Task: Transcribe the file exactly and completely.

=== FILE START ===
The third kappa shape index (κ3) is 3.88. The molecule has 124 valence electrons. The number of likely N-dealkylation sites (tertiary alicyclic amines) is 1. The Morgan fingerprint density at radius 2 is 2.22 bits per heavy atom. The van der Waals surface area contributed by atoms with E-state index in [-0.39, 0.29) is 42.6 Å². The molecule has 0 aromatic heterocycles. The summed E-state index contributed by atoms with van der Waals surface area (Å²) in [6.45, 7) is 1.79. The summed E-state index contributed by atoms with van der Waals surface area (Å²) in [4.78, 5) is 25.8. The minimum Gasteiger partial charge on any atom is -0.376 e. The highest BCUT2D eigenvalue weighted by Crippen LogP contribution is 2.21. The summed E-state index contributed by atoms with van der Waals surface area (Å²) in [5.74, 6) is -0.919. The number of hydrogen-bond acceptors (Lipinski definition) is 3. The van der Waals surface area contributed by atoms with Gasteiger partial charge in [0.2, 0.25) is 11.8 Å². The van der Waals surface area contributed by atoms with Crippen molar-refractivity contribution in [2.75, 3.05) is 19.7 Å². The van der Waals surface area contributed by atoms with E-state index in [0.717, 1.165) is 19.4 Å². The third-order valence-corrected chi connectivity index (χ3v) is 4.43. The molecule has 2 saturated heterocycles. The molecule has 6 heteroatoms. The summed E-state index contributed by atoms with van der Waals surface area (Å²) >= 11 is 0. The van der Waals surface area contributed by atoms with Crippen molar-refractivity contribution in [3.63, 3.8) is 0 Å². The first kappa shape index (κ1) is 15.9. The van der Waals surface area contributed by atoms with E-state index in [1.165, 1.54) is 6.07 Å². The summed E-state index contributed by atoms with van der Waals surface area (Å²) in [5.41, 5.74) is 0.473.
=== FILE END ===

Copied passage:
The third kappa shape index (κ3) is 3.88. The molecule has 124 valence electrons. The number of likely N-dealkylation sites (tertiary alicyclic amines) is 1. The Morgan fingerprint density at radius 2 is 2.22 bits per heavy atom. The van der Waals surface area contributed by atoms with E-state index in [-0.39, 0.29) is 42.6 Å². The molecule has 0 aromatic heterocycles. The summed E-state index contributed by atoms with van der Waals surface area (Å²) in [6.45, 7) is 1.79. The summed E-state index contributed by atoms with van der Waals surface area (Å²) in [4.78, 5) is 25.8. The minimum Gasteiger partial charge on any atom is -0.376 e. The highest BCUT2D eigenvalue weighted by Crippen LogP contribution is 2.21. The summed E-state index contributed by atoms with van der Waals surface area (Å²) in [5.74, 6) is -0.919. The number of hydrogen-bond acceptors (Lipinski definition) is 3. The van der Waals surface area contributed by atoms with Gasteiger partial charge in [0.2, 0.25) is 11.8 Å². The van der Waals surface area contributed by atoms with Crippen molar-refractivity contribution in [2.75, 3.05) is 19.7 Å². The van der Waals surface area contributed by atoms with E-state index in [0.717, 1.165) is 19.4 Å². The third-order valence-corrected chi connectivity index (χ3v) is 4.43. The molecule has 2 saturated heterocycles. The molecule has 6 heteroatoms. The summed E-state index contributed by atoms with van der Waals surface area (Å²) >= 11 is 0. The van der Waals surface area contributed by atoms with Crippen molar-refractivity contribution in [3.63, 3.8) is 0 Å². The first kappa shape index (κ1) is 15.9. The van der Waals surface area contributed by atoms with E-state index in [1.165, 1.54) is 6.07 Å². The summed E-state index contributed by atoms with van der Waals surface area (Å²) in [5.41, 5.74) is 0.473.